“I don’t have time for this!” the man said. He changed shape once more to look like some kind of robed being with weird tentacles for a face. “We advance scouts have rendezvous points to get to! The last thing I want is to be stuck on this mud-ball!” He started to change again into a hulking brute. With his huge fist, he knocked me back into the wood table, smashing it to bits under my weight. “Time for you to die!”
He, it, whatever, lunged for me. I wasn’t thinking, working only on instinct. I grabbed the broken table leg near my side and jammed it up into the creature’s chest. “Back off, ugly!” The sharp point of the wood pierced its skin. Between its momentum and my strength, the leg continued to go through its chest and out the other side of his back. Nasty-colored blood spilled all over.
The creature fell forward. I rolled away in the nick of time. As I got up, it began to change back to the robed form. I figured that’s what it must normally look like. It wasn’t moving. The threat passed, and I changed back to my civilian self. The thing, whatever it was, had to be dead.
“I didn’t know what to do,” Hank said. “I had to get out of there, but I didn’t want the townsfolk to find out what had happened. I made it look like an accident, burning the shack to the ground with the body inside. I slipped away into the night and never looked back.”
Dawn Granger just looked at her friend. She could tell that the incident troubled him terribly. “Oh, Hank,” she said, putting her arms around him. “You were fighting for your life. That alien creature would have killed you.”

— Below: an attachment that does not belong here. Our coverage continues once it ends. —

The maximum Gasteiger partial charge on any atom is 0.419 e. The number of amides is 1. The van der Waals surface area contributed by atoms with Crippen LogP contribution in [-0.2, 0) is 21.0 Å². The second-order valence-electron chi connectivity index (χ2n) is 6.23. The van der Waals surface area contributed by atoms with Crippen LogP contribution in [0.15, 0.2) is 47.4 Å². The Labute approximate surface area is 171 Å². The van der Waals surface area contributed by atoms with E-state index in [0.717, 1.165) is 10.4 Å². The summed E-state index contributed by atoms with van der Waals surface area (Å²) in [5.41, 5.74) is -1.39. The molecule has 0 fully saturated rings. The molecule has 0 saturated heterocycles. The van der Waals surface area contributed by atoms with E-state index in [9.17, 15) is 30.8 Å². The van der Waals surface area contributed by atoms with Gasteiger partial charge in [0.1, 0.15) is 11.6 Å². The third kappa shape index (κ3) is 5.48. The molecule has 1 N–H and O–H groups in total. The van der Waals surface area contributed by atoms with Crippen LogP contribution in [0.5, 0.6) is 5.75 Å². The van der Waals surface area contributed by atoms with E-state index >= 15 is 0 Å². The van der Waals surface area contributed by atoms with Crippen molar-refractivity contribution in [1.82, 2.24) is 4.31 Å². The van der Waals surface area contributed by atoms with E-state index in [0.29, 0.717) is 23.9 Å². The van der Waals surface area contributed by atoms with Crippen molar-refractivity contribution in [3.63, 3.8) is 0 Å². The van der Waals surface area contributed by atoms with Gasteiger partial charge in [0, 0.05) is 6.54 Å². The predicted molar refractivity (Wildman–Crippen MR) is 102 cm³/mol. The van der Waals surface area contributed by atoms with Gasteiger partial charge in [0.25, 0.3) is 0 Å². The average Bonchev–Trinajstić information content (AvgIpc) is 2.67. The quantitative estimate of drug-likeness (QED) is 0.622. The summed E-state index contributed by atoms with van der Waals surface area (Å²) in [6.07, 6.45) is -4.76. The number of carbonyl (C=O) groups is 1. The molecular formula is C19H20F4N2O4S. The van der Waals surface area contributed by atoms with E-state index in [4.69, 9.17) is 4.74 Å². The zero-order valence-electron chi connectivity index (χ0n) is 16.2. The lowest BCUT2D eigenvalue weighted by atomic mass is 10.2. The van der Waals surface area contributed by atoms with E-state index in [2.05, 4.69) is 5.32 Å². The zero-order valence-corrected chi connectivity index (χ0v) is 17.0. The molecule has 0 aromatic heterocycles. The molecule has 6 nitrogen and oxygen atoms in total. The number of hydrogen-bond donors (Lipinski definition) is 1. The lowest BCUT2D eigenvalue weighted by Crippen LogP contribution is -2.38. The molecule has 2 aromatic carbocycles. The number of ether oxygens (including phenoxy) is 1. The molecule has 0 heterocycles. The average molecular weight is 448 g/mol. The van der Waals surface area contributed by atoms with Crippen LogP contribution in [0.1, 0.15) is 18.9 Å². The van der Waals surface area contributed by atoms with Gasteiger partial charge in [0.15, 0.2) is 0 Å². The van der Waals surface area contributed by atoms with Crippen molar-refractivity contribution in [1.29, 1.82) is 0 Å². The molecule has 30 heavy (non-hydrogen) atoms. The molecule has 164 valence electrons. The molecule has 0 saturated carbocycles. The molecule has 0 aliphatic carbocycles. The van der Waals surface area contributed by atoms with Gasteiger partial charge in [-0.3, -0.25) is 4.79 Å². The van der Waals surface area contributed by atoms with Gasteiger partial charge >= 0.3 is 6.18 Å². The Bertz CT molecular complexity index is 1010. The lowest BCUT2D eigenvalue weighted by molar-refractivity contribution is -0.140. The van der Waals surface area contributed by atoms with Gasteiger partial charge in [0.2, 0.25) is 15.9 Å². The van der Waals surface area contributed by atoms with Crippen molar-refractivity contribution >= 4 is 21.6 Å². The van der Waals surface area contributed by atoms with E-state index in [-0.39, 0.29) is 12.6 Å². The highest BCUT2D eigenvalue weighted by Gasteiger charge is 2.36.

“I know,” Hank said. “I know. I told myself that over and over again. It was either it or me. Still, I’ve never killed anyone or anything like that in my life. I — I — didn’t like it.”
Dawn held him closer. “Hopefully you won’t ever have to do it again,” she said.
Meanwhile, across town at the waterfront where the houseboats docked, a blonde woman dressed in a long blue skirt and light blue sweater paced around the deck. This new houseboat was her home, after her old one was destroyed a month earlier. She glanced at her watch — 20:15.
Lisa Morel sighed. I should never have gotten my hopes up, she thought to herself. She started for the door to go inside.
Suddenly there was a slight increase in the wind. She turned to see a winged form descend to the deck, the moonlight glinting off his armor. “Like, sorry I’m late,” the Golden Eagle said.
Lisa Morel began to smile. Karen had come through in arranging a date with her knight in shining armor. “No problem,” she said. “Shall we go inside?”
The Golden Eagle held the door and allowed her to enter first. He followed her inside, where she had a table set with candles and wine. Underneath the mask, Charley Parker was amazed by how much trouble the woman had gone through to set up the date.
Lisa went to the table and poured him a glass of wine. “I hope you like red,” she said, handing the hero the glass.
“Totally,” the Eagle said. And for the first time tonight, he stopped thinking about the fact that the young woman was interested in his heroic identity. He decided to just go with the flow to see where the night would take them.